Flooding caused by natural disasters crosses cultural boundaries, devastating lives in developed countries (e.g., USA, Germany) as well as developing countries (e.g., Honduras, India, Sri Lanka). The effects of these floods are significantly worse and the recovery efforts are substantially more challenging in developing countries due in part to the lack of early warning systems and infrastructure. We propose a research program in designing and building early warning systems using sensor networks to predict floods. Traditional flood warning systems usually requires complex centralized computing that can be difficult without adequate infrastructure. To address this problem, this project proposes to explore new techniques for distributing the computation of flood detection within a wireless sensor network, along with developing algorithms to adapt to the changing topologies of the network and the calculation. We propose to design and installation an early warning system for flooding and do a first field deployment in the developing country of Honduras. This location typifies the flooding scenario as well as utilizing an existing connection between MIT and a local NGO. This NGO, the Honduran government, and MIT have all committed to this project. In the future we plan to field the system in other parts of the world as well. Overall, this proposal addresses three key research directions: analysis of design requirements for early warning systems within developing countries to further development appropriate work in this area, prototyping and fielding an early warning system prototype installed on the Rio Aguán in Honduras, and developing algorithms for distributing the flood detection computation within a sensor network and adapting to the morphing topologies this network experiences.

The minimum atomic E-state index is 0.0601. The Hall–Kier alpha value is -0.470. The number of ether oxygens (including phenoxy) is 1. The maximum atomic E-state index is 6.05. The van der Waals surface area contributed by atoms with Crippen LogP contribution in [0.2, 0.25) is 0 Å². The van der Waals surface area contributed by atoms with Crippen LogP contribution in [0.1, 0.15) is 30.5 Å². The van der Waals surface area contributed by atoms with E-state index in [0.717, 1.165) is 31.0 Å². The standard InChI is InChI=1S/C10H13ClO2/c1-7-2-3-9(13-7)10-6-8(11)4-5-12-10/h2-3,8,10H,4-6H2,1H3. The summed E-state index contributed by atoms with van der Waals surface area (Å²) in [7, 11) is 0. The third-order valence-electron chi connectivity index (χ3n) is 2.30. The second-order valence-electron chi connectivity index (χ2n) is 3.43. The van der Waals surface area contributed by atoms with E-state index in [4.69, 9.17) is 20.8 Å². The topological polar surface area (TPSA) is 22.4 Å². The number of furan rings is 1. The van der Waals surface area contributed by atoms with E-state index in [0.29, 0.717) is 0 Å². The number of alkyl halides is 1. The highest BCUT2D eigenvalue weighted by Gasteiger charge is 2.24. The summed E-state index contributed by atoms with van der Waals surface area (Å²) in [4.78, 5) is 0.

Read what progress has been made on this project at the following link: http://groups.csail.mit.edu/drl/wiki/index.php/floodews.